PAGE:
First, the good news: London Bridge is not falling down. The fairy tale lies. As for the rest of this city? Friday’s opening ceremony can’t come soon enough. Bringing in the military at the last second is seldom a sign of anything but fear, and they just keep coming. Another 1,200 soldiers were mobilized on Tuesday as the private company hired to provide the bulk of the security at these Games – G4S, the world’s leading supplier of security solutions, according to its website – fought off new allegations that many of its hires cheated on tests to run X-ray scanners.
Meanwhile, trains on the Greater Anglia line can’t stop at the Stratford International station – the Olympic Park – because of problems with overhead wires created whenever the temperature goes above 28.
This after the London Underground’s Central Line broke down Monday night following a dress rehearsal for 60,000 folks at Olympic Stadium.
Can’t move people. Can’t keep them safe. Can’t even get them their freaking tickets. London never was going to be able to compete with the 2008 Beijing Games for logistical wizardry – democracy’s funny that way – but the trick now is to prevent people from casting wistful looks ahead to 2016 and Rio de Janeiro.
“Once the sport begins, the media will stop focusing on transport and security,” grumbled Peter Hendry, commissioner of transport for London.
Turns out that playing host to an event like the Olympics isn’t all that easy after all.
Now, it is true that the Summer Olympics are a different animal than the Winter Olympics in terms of scale. It is equally true that taking shots at a place’s weather is not fair game.
It says more about the International Olympic Committee than London that the title of fastest man in the world might be decided in a downpour.
But at this time, as we await Friday’s opening ceremony – like everything else, mired in controversy, this time about its length – it seems fitting that we proud Canadians burst forth with the rallying cry: “Remember our malfunctioning ice penis.”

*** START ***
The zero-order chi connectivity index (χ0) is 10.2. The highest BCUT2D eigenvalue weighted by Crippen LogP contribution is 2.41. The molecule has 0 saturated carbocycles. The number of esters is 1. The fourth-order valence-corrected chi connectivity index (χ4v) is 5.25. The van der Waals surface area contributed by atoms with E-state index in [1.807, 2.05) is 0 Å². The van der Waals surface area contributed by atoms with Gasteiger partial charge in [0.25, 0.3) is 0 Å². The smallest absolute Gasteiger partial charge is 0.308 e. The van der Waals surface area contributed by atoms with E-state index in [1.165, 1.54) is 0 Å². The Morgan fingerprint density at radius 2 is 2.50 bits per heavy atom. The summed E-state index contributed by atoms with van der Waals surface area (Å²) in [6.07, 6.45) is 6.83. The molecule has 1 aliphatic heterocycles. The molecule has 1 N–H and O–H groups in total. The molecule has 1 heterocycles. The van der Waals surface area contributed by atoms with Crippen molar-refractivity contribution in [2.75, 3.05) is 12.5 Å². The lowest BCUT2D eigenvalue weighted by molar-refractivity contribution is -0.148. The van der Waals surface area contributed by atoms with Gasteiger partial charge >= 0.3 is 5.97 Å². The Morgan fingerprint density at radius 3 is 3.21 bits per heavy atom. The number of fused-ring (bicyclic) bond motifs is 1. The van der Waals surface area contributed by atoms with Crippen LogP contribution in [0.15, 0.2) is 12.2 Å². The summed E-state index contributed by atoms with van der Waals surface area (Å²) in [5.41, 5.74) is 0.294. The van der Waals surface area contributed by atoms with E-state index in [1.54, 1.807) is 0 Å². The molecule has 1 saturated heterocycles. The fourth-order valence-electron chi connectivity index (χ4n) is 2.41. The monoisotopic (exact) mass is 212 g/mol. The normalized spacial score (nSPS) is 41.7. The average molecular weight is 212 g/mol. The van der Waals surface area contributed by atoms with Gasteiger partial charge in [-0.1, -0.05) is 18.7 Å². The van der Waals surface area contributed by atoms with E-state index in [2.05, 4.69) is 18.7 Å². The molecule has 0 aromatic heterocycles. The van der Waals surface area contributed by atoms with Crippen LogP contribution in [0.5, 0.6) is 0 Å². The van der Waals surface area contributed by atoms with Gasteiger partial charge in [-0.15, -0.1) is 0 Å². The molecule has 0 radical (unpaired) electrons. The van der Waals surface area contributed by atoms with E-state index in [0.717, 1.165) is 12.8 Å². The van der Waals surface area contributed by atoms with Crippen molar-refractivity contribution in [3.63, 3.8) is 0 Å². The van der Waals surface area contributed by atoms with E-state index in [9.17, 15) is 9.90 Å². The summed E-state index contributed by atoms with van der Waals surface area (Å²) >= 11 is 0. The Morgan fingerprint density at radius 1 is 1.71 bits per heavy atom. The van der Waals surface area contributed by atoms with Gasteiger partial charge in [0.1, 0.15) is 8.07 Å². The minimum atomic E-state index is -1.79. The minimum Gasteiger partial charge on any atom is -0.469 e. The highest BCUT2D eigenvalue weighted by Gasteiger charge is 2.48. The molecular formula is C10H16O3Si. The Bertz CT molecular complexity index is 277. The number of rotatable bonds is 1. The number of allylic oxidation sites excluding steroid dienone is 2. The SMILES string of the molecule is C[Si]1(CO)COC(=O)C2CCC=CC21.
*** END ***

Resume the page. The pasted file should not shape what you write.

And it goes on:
You remember the ice penis, right? It was one of the four mechanical sculptures that failed to rise during the opening ceremony for Vancouver. The ice penis, as the Brit press referred to it. Symbolic in its flaccidity, symbol of a Games destined to go wrong, just hours after Georgian luger Nodar Kumaritashvili died on a training run at the Whistler Sliding Centre.
You will surely remember how Kevin Eason of The Times of London wrote: “As Vancouver faces up to Games that appear to have been cursed, there is one positive outcome for London. Many believed that London would be overshadowed hopelessly by the glitz of Beijing in 2008, but Vancouver may have provided a buffer of reality that will make whatever London does look like light relief compared with Canada’s gloom.”
Or how Owen Slot, also of The Times, opined that: “Good news on the medal table is in high demand because the [Vancouver] Games organizers are winning few prizes for the impression that their Olympics are making on the rest of the world.” For pete’s sake, Marina Hyde of The Guardian chided us for being “touchy” about criticism of the 2010 Vancouver Games. “Ridicule is part of the Olympic ideal,” she wrote.
Hyde was right about one thing: The British press has not spared the rhetorical sword in analyzing and discovering the shortcomings leading up to these Games. I know what it takes to be a cynic, and these folks were predicting catastrophe on the media bus going to the gold-medal women’s soccer game in Beijing.
“You think this traffic’s bad, wait ’til you see London,” was the refrain.
So far, however, the knives have been out for the guys in suits who have mismanaged the basics. There’s been enough to rip apart in the nuts and bolts of this thing, without taking the next step of broad-brush statements about a country’s people or character. The euro zone is crumbling, as is this country’s faith in its bankers and media, and it feels as if we are on the edge of an economic precipice here.
No, London Bridge isn’t falling down, but there is a feeling that these might be the first Games wheezing just to get to the opening ceremony. Welcome to the club, London. Ridicule is a dish best served cold.
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